• Password – Provide a password which shall be used to access the database.  


Step 3: Click on Networking 


  • Select Allow Public access from Azure Services. You can also add a client device to access the cluster. 
  • Click Review and create 
  • The deployment may take up to 5 mins.  





  • After deployment is done, click on Go to Resource, you will be directed to the overview of your cluster you created. 


Step 4: Connect to Open MongoDB Shell. 


  • We will use Open MongoDB shell provided with in Azure portal. 
  • We are going to perform CRUD operation with the shell to simulate common operations. 
  • As shown in the image below, click on Quick start, then Open MongoDB(vCore) shell.  
  • You will be required to enter the password you provided earlier. Whenever you see [mongos] test>, it shows that you have connected successfully.  





Performing CRUD Operation in Open MongoDB(vCore) shell. 

Let us create a school management database on the MongoDB shell. We shall perform the Create, Read, Update and Delete operations. 


Step1: Create the Database and Collections 


  • Connect to MongoDB shell  


use KirinyagaSchool 


  •  Create students' collection 




  •  Create staff collection 








 Step 2: Define and insert Sample data. 


  • Insert sample students  




        student_id: 1, 

        first_name: "Mike", 

        last_name: "Kamau", 

        gender: "Male", 

        age: 14, 

        address: "1234 Nairobi Lane, Nairobi", 

        class: "8A" 



        student_id: 2, 

        first_name: "Brian", 

        last_name: "Kemboi", 

        gender: "Male", 

        age: 13, 

        address: "5678 Eldoret Road, Eldoret", 

        class: "7B" 



        student_id: 3, 

        first_name: "Jane", 

        last_name: "Wanjiku", 

        gender: "Female", 

        age: 15, 

        address: "91011 Kisumu Street, Kisumu", 

        class: "8A" 




  • Insert sample staff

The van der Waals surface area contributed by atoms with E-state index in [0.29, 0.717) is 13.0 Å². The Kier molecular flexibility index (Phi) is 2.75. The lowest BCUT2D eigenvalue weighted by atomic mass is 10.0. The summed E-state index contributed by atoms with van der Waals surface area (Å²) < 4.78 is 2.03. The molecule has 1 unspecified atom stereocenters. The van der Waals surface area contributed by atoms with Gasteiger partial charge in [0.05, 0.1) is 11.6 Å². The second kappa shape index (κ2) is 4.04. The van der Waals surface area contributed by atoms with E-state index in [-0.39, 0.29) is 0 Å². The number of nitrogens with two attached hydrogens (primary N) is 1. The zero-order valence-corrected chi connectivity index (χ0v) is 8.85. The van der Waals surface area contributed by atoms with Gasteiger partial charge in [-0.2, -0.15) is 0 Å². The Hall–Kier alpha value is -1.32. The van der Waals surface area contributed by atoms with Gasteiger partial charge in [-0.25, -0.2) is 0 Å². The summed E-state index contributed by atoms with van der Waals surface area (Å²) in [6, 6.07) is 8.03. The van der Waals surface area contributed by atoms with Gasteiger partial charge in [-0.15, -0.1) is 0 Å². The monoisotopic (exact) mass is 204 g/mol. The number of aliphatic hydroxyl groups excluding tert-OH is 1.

staff_id: 1, 

        first_name: "Alice", 

        last_name: "Muthoni", 

        gender: "Female", 

        position: "Teacher", 

        salary: 50000, 

        address: "1213 Nyeri Avenue, Nyeri" 



        staff_id: 2, 

        first_name: "John", 

        last_name: "Otieno", 

        gender: "Male", 

        position: "Principal", 

        salary: 80000, 

        address: "1415 Mombasa Road, Mombasa" 



        staff_id: 3, 

        first_name: "Esther", 

        last_name: "Njeri", 

        gender: "Female", 

        position: "Secretary", 

        salary: 40000, 

        address: "1617 Thika Highway, Thika" 






Step 3: Perform CRUD Operations 




  • To insert a new student:  



    student_id: 4, 

    first_name: "Peter", 

    last_name: "Kariuki", 

    gender: "Male", 

    age: 12, 

    address: "1819 Nakuru Lane, Nakuru", 

    class: "6C" 



  • To insert a new staff member: 



    staff_id: 4, 

    first_name: "Daniel", 

    last_name: "Mwangi", 

    gender: "Male", 

    position: "Caretaker", 

    salary: 30000, 

    address: "2021 Meru Street, Meru" 






  • To find a student by last name:  


db.students.find({ last_name: "Kemboi" }) 





  • To get all staff members: 







  • To update a student's class: 



    { student_id: 1 }, 

    { $set: { class: "9A" } } 






  • To increase the salary of a staff member: 



    { staff_id: 2 }, 

    { $inc: { salary: 5000 } } 






  • To delete a student:  


db.students.deleteOne({ student_id: 4 }) 


  • To delete a staff member:  


db.staff.deleteOne({ staff_id: 4 }) 



The expected output 





We achieved this blog's objectives, working with Azure cosmos DB for MongoDB is like MongoDB on Atlas. We have also known the advantages of Azure cosmos DB for MongoDB. Try practicing more by creating applications while using the content learnt. 


Read More. 





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‎May 26 2024 10:27 AM